Daniel Nikolaus Chodowiecki

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The following article is from The Great Soviet Encyclopedia (1979). It might be outdated or ideologically biased.

Chodowiecki, Daniel Nikolaus


Born Oct. 16, 1726, in Danzig (now Gdańsk), Poland; died Feb. 7, 1801, in Berlin. German graphic artist and painter.

Of Polish descent, Chodowiecki studied in Berlin, where he lived from 1743. Imbued with the spirit of the Enlightenment, he depicted scenes from the lives of the common people, as in the series of drawings that includes At the Joiner’s, At the Tailor’s, and At the Printer’s (c. 1790, pen and brush with bister and india ink). In the same vein are his works depicting middle-class life, such as the series of drawings Journey to Danzig. Chodowiecki also painted a number of portraits.

Chodowiecki worked extensively as an illustrator. He developed a type of delicate miniature etching and used it to illustrate works by such authors as Goethe, G. E. Lessing, J.-J. Rousseau, and T. Smollett; he also applied the method to almanacs and calendars. Chodowiecki’s art played an important role in the development of Enlightenment realism in the German and Polish art of the 18th century.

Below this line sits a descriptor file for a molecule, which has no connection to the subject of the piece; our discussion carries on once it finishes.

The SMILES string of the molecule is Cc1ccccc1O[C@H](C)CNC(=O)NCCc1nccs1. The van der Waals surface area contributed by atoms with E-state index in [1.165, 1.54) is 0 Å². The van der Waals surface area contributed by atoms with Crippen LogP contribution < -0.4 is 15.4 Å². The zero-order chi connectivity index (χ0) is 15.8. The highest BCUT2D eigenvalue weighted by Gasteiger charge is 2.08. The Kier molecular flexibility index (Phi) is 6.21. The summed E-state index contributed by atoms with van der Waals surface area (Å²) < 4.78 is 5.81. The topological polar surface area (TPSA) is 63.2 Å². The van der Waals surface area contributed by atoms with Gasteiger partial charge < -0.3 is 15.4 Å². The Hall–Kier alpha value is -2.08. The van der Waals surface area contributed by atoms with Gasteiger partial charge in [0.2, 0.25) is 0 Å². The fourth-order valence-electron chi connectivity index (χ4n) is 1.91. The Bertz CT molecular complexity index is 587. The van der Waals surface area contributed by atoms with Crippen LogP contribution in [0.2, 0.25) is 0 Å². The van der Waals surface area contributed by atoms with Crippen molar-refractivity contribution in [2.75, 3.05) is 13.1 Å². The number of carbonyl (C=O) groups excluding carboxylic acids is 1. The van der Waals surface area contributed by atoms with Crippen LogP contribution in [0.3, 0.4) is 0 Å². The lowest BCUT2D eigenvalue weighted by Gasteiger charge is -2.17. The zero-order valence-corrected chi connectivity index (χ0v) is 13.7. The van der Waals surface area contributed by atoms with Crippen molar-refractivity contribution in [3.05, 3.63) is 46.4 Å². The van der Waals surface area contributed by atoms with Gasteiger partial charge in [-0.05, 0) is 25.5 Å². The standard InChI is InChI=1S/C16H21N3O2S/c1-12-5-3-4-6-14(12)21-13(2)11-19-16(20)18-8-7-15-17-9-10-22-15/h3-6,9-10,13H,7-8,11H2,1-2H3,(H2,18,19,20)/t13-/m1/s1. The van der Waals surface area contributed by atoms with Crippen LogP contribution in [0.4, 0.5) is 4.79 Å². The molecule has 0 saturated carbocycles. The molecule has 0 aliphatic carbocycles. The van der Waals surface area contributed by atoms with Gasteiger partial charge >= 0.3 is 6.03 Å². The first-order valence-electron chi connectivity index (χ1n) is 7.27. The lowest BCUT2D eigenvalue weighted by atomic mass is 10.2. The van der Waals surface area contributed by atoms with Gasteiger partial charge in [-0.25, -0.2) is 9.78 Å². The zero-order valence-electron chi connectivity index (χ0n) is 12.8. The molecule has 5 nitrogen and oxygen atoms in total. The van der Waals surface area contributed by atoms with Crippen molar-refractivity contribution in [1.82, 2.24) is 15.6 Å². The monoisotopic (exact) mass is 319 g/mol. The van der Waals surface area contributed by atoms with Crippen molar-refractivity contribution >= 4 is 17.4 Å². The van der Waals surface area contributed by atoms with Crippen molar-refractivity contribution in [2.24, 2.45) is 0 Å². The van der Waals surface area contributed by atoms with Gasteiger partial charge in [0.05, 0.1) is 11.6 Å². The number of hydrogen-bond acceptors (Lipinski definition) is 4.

Jahn, J. Daniel Chodowiecki. Berlin, 1954.
Turnau, J. Kultura materialna Oswiecenia w rycinach D. Chodowieckiego. Wroclaw, 1968.
The Great Soviet Encyclopedia, 3rd Edition (1970-1979). © 2010 The Gale Group, Inc. All rights reserved.
References in periodicals archive ?
Not only do the Germans have a long history of cartoons and caricature going back to such eighteenth-century masters as Daniel Chodowiecki and Johann Ramberg, but they even have a national cartoon museum--something we still don't have in Britain--named after another of their great comic artists, Wilhelm Busch.